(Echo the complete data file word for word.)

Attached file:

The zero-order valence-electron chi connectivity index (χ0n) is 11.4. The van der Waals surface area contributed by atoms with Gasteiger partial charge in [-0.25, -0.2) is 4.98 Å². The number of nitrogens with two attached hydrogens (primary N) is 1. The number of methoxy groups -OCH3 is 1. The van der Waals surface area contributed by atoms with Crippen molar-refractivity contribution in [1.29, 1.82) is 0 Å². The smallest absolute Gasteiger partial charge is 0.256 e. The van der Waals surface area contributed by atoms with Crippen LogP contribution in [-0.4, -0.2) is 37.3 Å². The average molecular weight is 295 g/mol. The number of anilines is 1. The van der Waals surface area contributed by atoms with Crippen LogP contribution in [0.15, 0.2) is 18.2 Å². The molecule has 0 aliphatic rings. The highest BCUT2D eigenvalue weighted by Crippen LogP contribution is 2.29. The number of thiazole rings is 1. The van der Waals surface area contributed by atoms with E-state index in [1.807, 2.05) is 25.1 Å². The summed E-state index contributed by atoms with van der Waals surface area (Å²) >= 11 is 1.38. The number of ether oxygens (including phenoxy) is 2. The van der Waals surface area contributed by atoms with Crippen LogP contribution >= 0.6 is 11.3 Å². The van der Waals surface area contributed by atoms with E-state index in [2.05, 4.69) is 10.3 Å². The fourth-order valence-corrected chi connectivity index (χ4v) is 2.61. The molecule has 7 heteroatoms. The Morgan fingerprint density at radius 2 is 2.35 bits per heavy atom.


The zero-order valence-electron chi connectivity index (χ0n) is 11.4. The van der Waals surface area contributed by atoms with Gasteiger partial charge in [-0.25, -0.2) is 4.98 Å². The number of nitrogens with two attached hydrogens (primary N) is 1. The number of methoxy groups -OCH3 is 1. The van der Waals surface area contributed by atoms with Crippen molar-refractivity contribution in [1.29, 1.82) is 0 Å². The smallest absolute Gasteiger partial charge is 0.256 e. The van der Waals surface area contributed by atoms with Crippen LogP contribution in [-0.4, -0.2) is 37.3 Å². The average molecular weight is 295 g/mol. The number of anilines is 1. The van der Waals surface area contributed by atoms with Crippen LogP contribution in [0.15, 0.2) is 18.2 Å². The molecule has 0 aliphatic rings. The highest BCUT2D eigenvalue weighted by Crippen LogP contribution is 2.29. The number of thiazole rings is 1. The van der Waals surface area contributed by atoms with E-state index in [1.807, 2.05) is 25.1 Å². The summed E-state index contributed by atoms with van der Waals surface area (Å²) >= 11 is 1.38. The number of ether oxygens (including phenoxy) is 2. The van der Waals surface area contributed by atoms with Crippen LogP contribution >= 0.6 is 11.3 Å². The van der Waals surface area contributed by atoms with E-state index in [2.05, 4.69) is 10.3 Å². The fourth-order valence-corrected chi connectivity index (χ4v) is 2.61. The molecule has 7 heteroatoms. The Morgan fingerprint density at radius 2 is 2.35 bits per heavy atom.